Cindy Sherman is ‘Experimenting’ With AI and Not Everyone’s Happy

Cindy Sherman AI portraits
Cindy Sherman’s recent AI self-portraits, but she insists they are not for exhibition.

Photographer Cindy Sherman, best known for her off-the-wall self-portraits, has raised eyebrows recently by experimenting with artificial intelligence (AI).

Sherman began posting AI-generated selfies this year and tells The Art Newsaper that she has been using the Lensa app.

“I am really curious about AI and what it does to images. I was playing around with one of these face-tuning apps, the ones that are designed to make you look better,” she writes in the Finanical Times.

“The way it works is that you load in selfies, and it creates multiple versions of you. Only I was making myself look weird, or just different. So I put those selfies into one of the AI programs — it creates various “types” of you; anime, cosmic, apocalyptic, etc. So it was a sort of double manipulation.”

Not Everyone is Down With AI

However, when Sherman shared her creations on Instagram she faced a furious backlash. Going so far as to leave a comment under one of her posts, “People, I’m just fooling around, sheesh, it’s not my ‘new’ work. Do you really think I’d post new work before exhibiting it?”

Explaining herself further in the FT she says that is just “experimenting” and likens Instagram to a “sketchbook.” But she does admit to being curious about AI, calling it a distortion and a mirror.

“The new images I’ve made for the show in Zürich were partly inspired by some of the ways I’ve been playing around with AI,” she says.

“The selfie app produced all these weird things, big heads growing out of the ground, a hand with six fingers, two hands coming out of one arm. Really strange stuff. That was part of what was in the back of my mind. Even though they’re created using old-fashioned collage, I wanted it to seem like some really strange distortion was going on with these faces.”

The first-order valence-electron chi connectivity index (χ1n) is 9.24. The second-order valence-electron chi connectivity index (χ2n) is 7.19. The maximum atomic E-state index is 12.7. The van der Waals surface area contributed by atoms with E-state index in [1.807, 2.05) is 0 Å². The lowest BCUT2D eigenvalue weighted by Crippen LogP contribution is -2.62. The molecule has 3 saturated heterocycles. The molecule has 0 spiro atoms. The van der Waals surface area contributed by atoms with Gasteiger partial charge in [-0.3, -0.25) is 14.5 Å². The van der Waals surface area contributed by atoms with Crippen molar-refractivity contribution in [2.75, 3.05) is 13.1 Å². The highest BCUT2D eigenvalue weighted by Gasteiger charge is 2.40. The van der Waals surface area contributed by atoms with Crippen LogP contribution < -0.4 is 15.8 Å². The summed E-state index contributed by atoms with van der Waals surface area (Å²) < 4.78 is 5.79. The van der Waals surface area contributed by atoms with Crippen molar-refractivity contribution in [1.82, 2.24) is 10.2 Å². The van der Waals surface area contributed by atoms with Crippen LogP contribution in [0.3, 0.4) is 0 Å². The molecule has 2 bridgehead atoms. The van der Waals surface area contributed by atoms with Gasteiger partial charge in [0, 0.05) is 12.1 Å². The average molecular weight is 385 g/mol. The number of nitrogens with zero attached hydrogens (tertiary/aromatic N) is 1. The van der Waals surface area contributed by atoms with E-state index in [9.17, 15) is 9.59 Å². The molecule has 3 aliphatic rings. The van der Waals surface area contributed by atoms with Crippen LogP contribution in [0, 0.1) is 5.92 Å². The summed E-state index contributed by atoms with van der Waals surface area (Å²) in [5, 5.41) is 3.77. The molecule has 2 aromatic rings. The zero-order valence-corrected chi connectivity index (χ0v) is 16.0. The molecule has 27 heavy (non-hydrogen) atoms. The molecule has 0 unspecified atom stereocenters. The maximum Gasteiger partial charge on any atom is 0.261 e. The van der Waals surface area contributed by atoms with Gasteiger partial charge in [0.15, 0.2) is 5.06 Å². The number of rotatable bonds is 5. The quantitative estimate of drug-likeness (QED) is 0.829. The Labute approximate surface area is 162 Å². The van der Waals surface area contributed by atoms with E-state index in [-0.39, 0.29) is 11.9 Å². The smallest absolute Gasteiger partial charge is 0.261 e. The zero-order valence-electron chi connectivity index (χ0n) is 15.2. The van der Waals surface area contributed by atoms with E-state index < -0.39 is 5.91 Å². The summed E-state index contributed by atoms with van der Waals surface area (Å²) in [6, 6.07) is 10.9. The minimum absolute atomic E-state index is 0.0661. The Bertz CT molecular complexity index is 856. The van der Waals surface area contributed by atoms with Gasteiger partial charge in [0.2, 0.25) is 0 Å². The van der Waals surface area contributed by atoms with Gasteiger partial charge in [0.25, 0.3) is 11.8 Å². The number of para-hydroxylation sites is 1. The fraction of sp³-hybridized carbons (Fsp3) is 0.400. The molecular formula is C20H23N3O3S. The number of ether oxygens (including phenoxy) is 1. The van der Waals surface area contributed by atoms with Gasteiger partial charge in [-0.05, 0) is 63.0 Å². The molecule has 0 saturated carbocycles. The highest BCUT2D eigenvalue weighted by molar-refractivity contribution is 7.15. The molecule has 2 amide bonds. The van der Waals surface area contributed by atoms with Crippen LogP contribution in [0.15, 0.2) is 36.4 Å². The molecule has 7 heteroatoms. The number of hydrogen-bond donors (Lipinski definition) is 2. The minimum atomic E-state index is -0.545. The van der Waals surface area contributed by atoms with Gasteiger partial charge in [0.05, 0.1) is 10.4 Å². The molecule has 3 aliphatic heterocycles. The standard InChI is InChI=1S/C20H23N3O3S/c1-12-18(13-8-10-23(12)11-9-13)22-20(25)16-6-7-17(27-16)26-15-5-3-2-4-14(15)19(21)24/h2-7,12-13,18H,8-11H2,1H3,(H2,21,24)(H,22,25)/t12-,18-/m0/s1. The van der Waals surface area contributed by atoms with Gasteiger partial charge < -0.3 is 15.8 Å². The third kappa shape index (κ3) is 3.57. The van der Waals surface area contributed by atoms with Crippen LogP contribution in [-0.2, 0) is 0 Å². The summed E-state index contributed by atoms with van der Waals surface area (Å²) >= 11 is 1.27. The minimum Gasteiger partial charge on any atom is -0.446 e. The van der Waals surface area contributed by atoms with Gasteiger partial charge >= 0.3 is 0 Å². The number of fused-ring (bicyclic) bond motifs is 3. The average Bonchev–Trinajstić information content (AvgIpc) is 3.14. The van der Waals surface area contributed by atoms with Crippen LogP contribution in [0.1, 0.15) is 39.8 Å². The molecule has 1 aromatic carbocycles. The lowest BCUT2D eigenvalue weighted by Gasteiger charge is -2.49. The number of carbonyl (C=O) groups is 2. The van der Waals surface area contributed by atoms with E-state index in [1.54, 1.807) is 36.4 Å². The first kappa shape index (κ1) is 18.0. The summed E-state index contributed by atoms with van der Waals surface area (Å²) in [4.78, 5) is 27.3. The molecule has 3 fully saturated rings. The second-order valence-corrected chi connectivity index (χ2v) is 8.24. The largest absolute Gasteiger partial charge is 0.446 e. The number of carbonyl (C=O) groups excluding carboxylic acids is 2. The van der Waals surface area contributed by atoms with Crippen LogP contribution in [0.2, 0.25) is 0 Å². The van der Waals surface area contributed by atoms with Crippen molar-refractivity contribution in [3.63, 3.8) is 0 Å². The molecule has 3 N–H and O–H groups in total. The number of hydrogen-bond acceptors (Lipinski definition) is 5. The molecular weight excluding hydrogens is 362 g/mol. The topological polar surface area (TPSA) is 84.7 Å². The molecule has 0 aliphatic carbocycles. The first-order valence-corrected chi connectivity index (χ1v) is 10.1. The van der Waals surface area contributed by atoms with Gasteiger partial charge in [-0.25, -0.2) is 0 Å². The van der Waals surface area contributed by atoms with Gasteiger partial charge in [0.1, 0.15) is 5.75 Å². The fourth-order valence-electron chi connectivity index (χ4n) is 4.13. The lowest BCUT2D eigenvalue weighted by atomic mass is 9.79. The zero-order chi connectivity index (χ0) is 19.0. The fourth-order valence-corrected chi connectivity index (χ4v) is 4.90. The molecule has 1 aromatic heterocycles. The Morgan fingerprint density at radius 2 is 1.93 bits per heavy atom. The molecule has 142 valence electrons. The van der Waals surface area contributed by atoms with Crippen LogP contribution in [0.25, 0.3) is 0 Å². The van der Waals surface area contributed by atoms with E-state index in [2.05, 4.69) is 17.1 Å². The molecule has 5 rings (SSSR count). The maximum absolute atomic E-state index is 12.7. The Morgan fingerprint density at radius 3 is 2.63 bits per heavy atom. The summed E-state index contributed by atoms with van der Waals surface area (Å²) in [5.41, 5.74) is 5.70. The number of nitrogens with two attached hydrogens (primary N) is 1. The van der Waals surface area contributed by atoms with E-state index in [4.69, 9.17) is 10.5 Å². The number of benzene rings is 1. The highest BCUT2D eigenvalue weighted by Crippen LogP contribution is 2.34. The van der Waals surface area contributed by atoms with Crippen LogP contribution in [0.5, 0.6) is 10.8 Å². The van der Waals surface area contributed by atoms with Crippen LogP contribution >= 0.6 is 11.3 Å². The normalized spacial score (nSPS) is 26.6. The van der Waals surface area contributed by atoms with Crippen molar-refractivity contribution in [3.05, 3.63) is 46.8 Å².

Sherman explains that Lensa works by feeding it a batch of selfies which the AI makes avatars out of.

“Generally, I think they are trying to make really attractive avatars of your face. But because the images that I’ve given them are these altered images, the results are just so much more surprising,” she tells The Art Newspaper.

“Some of the characters seem to have two hands growing out of one arm or the face seems kind of chopped up. That partially inspired me for this new body of work. People were responding to my Instagram posts saying, ‘Your other work was so much better,’ but I don’t consider [Instagram posts to be art] works. It’s just fun, I’m playing around.”

The crux of peoples’ complaints about Sherman’s use of AI is how the technology was built. Billions of images were scraped from the internet to build the alogorthms that produce often-stunning synthetic imagery. But of course, the training data includes billions of copyrighted photos whose owners were not asked if they consent to such usage.